The author reviews the MINFAR official documents:

            “After a short period of meditation, the Commander in Chief issues instructions to transmit to the head of the Cuban Military Mission the following arguments. He wonders what sense it makes now to stay in Cangamba. It has been proved that the number of helicopters and combat and transportation planes in Angola, and their supplies, are insufficient to secure support for a large operation given the enormous distance between the village and the air basis. As life has shown, it’s still more complex to secure the advance of reinforcement troops by land since these are also located hundreds of miles away and they would have to move through impassable roads infested with enemies. If the movement of the armored vehicles has been extraordinarily difficult in the dry season, we can hardly dream of such a great movement in the upcoming rainy season.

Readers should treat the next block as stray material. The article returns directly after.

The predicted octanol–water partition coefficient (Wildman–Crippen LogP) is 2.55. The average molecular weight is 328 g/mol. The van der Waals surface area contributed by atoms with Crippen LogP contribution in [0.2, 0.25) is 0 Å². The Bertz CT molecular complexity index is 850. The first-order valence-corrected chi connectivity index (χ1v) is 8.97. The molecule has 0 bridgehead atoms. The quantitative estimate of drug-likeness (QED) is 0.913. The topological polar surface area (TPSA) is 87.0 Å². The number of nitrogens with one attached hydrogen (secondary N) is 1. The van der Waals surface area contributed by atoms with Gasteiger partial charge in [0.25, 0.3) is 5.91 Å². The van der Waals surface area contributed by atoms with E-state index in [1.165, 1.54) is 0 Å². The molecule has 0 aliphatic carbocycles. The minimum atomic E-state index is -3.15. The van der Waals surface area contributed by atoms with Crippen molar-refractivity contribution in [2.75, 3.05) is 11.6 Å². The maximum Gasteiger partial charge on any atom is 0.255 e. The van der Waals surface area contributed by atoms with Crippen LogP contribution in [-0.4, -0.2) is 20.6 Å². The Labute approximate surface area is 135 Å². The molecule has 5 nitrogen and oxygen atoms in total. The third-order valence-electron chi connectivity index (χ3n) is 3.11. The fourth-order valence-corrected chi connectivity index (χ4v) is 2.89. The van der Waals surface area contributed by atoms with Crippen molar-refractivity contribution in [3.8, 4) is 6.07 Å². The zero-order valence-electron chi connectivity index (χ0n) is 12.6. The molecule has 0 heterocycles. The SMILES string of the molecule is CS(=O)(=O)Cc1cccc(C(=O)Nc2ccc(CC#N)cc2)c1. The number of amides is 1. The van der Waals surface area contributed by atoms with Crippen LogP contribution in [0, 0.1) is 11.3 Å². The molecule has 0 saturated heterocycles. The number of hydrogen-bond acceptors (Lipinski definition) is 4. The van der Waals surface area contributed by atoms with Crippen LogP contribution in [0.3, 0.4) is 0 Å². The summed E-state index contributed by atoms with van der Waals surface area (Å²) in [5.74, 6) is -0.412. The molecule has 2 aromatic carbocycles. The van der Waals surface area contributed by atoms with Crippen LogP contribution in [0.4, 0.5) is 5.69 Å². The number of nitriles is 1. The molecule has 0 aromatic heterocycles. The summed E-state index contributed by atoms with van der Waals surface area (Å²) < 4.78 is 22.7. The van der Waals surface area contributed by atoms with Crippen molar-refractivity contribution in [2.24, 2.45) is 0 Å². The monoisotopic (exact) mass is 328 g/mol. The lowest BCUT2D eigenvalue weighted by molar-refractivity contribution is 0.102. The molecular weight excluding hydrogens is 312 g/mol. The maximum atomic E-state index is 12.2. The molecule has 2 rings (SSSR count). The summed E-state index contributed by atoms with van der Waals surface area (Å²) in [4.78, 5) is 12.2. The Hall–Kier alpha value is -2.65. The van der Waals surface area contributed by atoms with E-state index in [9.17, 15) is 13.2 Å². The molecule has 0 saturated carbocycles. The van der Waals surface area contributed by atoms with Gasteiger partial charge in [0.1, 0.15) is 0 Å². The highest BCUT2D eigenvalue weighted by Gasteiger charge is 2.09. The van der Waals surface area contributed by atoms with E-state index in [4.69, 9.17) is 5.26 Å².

“A great success has been accomplished and it would not be rational to expect more at the moment…Think of the bitter days suffered during the siege and the danger of annihilation of the small group of internationalists and alert them on the necessity to be realistic and to avoid being driven by the euphoria that usually comes with the victory: ‘We cannot allow the victory to be turned into a setback.’

            “The chief of the Cuban Military Mission shows his agreement and the immediate evacuation of the Cuban internationalists deployed in Cangamba is ordered. Right away, the Commander in Chief drafts a personal message addressed to Angolan President Jose Eduardo Dos Santos (the message challenged by General Kostantin) where, following the same rational shared with Division General Cintra Frias, he raises the need for the FAPLA to also evacuate the villages of Cangamba and Tempue, and the compelling need to strengthen the defense of Luena, Lucusse and Kuito Bie. In light of the existing situation, he informs him of the decision to pull out every Cuban from Cangamba soon. He also suggests to postpone until the next dry season any offensive action in the region of Moxico and, for the time being, to concentrate all efforts in the struggle against the enemy in the vast territory separating the city of Luanda from the line defended by the Cuban internationalist troops to the south of the country, the area that UNITA considers its second strategic front.